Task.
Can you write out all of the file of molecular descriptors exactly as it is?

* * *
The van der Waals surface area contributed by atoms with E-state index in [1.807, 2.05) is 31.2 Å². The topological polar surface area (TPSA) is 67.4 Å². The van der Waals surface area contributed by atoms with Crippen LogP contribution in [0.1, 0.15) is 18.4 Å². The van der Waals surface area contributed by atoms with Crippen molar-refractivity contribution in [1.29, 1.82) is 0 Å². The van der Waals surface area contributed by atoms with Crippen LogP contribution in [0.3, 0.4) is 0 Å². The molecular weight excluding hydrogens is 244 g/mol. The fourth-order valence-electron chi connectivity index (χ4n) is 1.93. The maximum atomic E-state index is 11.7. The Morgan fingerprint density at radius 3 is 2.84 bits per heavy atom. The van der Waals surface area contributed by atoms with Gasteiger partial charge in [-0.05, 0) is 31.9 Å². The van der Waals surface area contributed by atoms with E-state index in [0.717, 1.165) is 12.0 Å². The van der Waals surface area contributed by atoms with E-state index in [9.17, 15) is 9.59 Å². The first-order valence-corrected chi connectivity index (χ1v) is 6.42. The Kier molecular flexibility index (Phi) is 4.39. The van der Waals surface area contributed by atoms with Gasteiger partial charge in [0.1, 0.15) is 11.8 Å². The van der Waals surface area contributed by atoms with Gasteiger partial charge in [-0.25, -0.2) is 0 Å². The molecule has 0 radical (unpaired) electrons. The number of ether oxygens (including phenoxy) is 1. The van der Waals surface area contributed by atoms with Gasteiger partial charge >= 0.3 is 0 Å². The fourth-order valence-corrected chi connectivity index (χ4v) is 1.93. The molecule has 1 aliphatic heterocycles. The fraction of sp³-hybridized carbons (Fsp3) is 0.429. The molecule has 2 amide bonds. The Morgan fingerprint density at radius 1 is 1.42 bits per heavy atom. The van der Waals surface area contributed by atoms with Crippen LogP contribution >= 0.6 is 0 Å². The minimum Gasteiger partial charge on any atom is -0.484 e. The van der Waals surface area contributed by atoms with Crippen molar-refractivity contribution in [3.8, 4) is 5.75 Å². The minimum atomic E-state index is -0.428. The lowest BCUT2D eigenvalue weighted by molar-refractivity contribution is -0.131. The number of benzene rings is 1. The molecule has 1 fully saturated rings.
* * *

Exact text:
The van der Waals surface area contributed by atoms with E-state index in [1.807, 2.05) is 31.2 Å². The topological polar surface area (TPSA) is 67.4 Å². The van der Waals surface area contributed by atoms with Crippen LogP contribution in [0.1, 0.15) is 18.4 Å². The van der Waals surface area contributed by atoms with Crippen molar-refractivity contribution in [1.29, 1.82) is 0 Å². The van der Waals surface area contributed by atoms with Crippen LogP contribution in [0.3, 0.4) is 0 Å². The molecular weight excluding hydrogens is 244 g/mol. The fourth-order valence-electron chi connectivity index (χ4n) is 1.93. The maximum atomic E-state index is 11.7. The Morgan fingerprint density at radius 3 is 2.84 bits per heavy atom. The van der Waals surface area contributed by atoms with Gasteiger partial charge in [-0.05, 0) is 31.9 Å². The van der Waals surface area contributed by atoms with E-state index in [0.717, 1.165) is 12.0 Å². The van der Waals surface area contributed by atoms with E-state index in [9.17, 15) is 9.59 Å². The first-order valence-corrected chi connectivity index (χ1v) is 6.42. The Kier molecular flexibility index (Phi) is 4.39. The van der Waals surface area contributed by atoms with Gasteiger partial charge in [0.1, 0.15) is 11.8 Å². The van der Waals surface area contributed by atoms with Gasteiger partial charge in [-0.25, -0.2) is 0 Å². The molecule has 0 radical (unpaired) electrons. The number of ether oxygens (including phenoxy) is 1. The van der Waals surface area contributed by atoms with Gasteiger partial charge >= 0.3 is 0 Å². The fourth-order valence-corrected chi connectivity index (χ4v) is 1.93. The molecule has 1 aliphatic heterocycles. The fraction of sp³-hybridized carbons (Fsp3) is 0.429. The molecule has 2 amide bonds. The Morgan fingerprint density at radius 1 is 1.42 bits per heavy atom. The van der Waals surface area contributed by atoms with Crippen LogP contribution >= 0.6 is 0 Å². The minimum Gasteiger partial charge on any atom is -0.484 e. The van der Waals surface area contributed by atoms with Crippen molar-refractivity contribution in [3.8, 4) is 5.75 Å². The minimum atomic E-state index is -0.428. The lowest BCUT2D eigenvalue weighted by molar-refractivity contribution is -0.131. The number of benzene rings is 1. The molecule has 1 fully saturated rings.